"Galoup's acrobatic dance appears to take place in the same Dijbouti disco/nightclub featured throughout the film— the same back-wall mirror, the same flashing lights. And yet, the space no longer serves the same narrative purpose, nor is it filled with the same crowd. Deleuze identifies the indeterminacy of location in modern cinema—achieved in the proliferation of the "any-space-whatever"—with the ability of space to change co-ordinates suddenly and without apparent justification. In these instances, space may be said to change faces, to disguise itself under an array of masks or cloaks that render it as seductive as it is unfathomable.
"During his final performance, Galoup/Lavant increasingly lets his body be overtaken by the rhythm and abandons himself to a kinetic pattern whereby he seems to lose control of everything except his ability to be immersed in the rhythm. Unlike the Lacanian model of specular (mis)recognition, which describes the child as deriving a sense of jubilation from the illusory coordination and wholeness projected in front of his uncoordinated body, Galoup/Lavant seems to derive jouissance from a maddening loss of control, perhaps not so much of a corporeal centre as of a fixed sense of corporeal limits or boundaries.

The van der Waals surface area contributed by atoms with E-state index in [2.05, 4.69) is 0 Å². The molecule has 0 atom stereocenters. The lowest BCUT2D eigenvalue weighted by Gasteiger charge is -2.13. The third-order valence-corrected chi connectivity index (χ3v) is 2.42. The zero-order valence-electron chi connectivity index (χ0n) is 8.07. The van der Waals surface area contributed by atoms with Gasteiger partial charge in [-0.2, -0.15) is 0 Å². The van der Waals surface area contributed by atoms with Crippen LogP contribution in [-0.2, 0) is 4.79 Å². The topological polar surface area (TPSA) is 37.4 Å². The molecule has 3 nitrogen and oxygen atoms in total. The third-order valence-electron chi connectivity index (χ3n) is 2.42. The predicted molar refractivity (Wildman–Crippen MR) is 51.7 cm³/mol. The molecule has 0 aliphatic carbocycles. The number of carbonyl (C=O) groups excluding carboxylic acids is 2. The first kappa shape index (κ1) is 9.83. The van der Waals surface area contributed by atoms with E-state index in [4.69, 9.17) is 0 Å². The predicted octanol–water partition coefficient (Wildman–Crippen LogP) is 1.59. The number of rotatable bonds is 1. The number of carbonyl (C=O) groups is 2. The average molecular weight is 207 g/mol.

"One of the most compelling features of Galoup/Lavant's dance is that it doesn't follow a smooth or consistent rhythmic pattern. Instead, it can be described as a hesitant pattern of fits and starts, and of abrupt, deliberate stops. Such kinetic fragmentation is nonetheless consistent with Galoup's character, which wavers between a militarised and rigid control of the body and the final, seemingly unaccountable, release of affect."
"Performing the narrative of seduction"
Elena del Rio